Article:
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Tata Sons versus Shapoorji Pallonji Group: Share of Pride

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Shapoorji Pallonji’s decision to pledge the Tata Sons’ shares held by them may finally see a permanent shift between the two corporate entities and families. The Tatas may rule through nationalistic fervour, while the Ratan Tata-Cyrus Mistry spat may cost the SP Group dear.

By Sujit Bhar

Tata Sons has put a spanner in Cyrus Mistry’s attempt to pledge some Tata shares to raise money to urgently repay some outstanding debt. Mistry is a prominent holder of Tata stocks through his family company Shapoorji Pallonji (SP). On Tuesday, September 22, the Supreme Court granted a status quo on the proposed pledge and the issue will come up again for hearing on September 28.

Technically, a shareholder can pledge the shares he holds of a company to raise debt. Despite Mistry being of Irish nationality, he is legally allowed to pledge shares of the Indian company. This has been made possible by the Reserve Bank of India’s Circular 57 which permitted non-resident shareholders of Indian companies to

avail loans from Indian and overseas banks using their shareholding in Indian companies as collateral, subject to procuring the no-objection certificate (NOC) from the relevant authorised dealers (AD)

So, Mistry holds that he was on solid legal ground while trying to pledge the shares.

However, the scar from the long-standing Ratan Tata-Mistry spat has not healed and the Tatas stepped in quickly to stop this transaction. When the Pallonji Group had an agreement with Canada based Brookfield to raise Rs 3,750 crore by pledging Tata Sons’ shares, Tata Sons came out guns blazing to stop it. They have hardly forgotten the massive spat that had ensued when Ratan Tata had stepped down to anoint Mistry as chairman of the group. When Mistry wanted to change the very vision of the group, he was forced out. The spat has grown since.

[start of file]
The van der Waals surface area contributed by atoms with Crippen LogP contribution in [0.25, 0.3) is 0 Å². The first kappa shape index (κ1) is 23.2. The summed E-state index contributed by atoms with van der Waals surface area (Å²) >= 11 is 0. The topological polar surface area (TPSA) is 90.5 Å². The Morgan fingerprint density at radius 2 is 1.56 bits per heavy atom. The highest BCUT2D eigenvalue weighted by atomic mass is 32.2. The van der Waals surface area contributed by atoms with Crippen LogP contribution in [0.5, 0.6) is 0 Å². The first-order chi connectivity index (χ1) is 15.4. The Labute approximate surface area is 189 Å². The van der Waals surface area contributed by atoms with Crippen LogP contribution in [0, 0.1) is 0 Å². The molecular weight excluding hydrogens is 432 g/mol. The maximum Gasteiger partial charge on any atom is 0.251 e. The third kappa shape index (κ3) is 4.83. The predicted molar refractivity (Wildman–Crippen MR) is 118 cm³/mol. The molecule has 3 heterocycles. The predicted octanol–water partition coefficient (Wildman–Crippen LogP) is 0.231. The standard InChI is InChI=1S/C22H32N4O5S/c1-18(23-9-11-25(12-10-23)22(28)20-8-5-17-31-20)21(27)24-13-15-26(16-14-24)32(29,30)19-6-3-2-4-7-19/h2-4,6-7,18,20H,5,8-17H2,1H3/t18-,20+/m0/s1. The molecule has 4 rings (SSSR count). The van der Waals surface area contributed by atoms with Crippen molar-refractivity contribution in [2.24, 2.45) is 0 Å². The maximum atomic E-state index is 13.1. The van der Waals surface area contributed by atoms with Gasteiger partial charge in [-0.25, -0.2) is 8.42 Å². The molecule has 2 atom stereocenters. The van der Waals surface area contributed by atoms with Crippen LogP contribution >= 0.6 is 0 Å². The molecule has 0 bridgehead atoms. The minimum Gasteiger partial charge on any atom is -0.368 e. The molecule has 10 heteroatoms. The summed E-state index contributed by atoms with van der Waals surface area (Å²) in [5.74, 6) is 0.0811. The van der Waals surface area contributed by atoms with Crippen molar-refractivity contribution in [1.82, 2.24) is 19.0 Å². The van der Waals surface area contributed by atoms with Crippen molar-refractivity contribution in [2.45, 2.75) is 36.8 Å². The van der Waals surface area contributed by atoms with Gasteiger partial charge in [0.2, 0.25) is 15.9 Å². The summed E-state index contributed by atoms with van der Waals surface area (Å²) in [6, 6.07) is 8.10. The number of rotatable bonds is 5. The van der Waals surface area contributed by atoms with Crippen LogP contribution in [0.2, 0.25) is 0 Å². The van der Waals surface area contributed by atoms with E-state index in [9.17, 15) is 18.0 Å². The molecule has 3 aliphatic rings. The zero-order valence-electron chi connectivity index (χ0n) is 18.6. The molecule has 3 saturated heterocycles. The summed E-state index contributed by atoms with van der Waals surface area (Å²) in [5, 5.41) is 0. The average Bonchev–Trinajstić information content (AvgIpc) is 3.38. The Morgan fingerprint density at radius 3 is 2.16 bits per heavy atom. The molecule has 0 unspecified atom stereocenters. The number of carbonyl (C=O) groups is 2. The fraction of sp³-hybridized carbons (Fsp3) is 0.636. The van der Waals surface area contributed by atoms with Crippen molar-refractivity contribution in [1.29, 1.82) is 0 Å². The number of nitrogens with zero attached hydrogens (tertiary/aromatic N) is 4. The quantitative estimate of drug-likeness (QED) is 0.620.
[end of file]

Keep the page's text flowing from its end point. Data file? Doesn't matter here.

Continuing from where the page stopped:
The transaction process (of the proposed pledge) itself has been questioned by the Tatas, saying this was akin to transfer of property. The judge rightly asked how this was transfer of property when it was more akin to a lien, which means it comes back on repayment of the loan. The bench observed that a pledge is a “limited, restricted transfer.”

Senior Advocate Harish Salve, arguing for Tata Sons, said that this objection was because of his “mischief”. He said “in four weeks, situation may be beyond repair if Mistry is not stopped.” He also offered an alternative. He said the Tata group was ready to buy “our shares from Shapoorji Pallonji Group.” The Supreme Court bench then ordered a status quo on transfer, pledging of Tata Sons’ shares by the SP Group.

 What was the Tata group’s objection about? As per arguments in the top court, it was clear that the Tata group is scared that its shares may be picked up by outside investors in the event of a default by the SP Group on Tata shares pledged with a bank or NBFC. That takes the entire issue out of the parent company’s control. The other angle and corporate fear to consider would be that this pledge could take the overall percentage of pledged shares of the group to near dangerous levels.

Tata Sons

A Reserve Bank of India (RBI) Financial Stability Report had raised concerns over the pledging of shares. It said this could be a case for concern for stakeholders, including retail investors. Shareholders are always wary of a company which has a high level of pledged shares.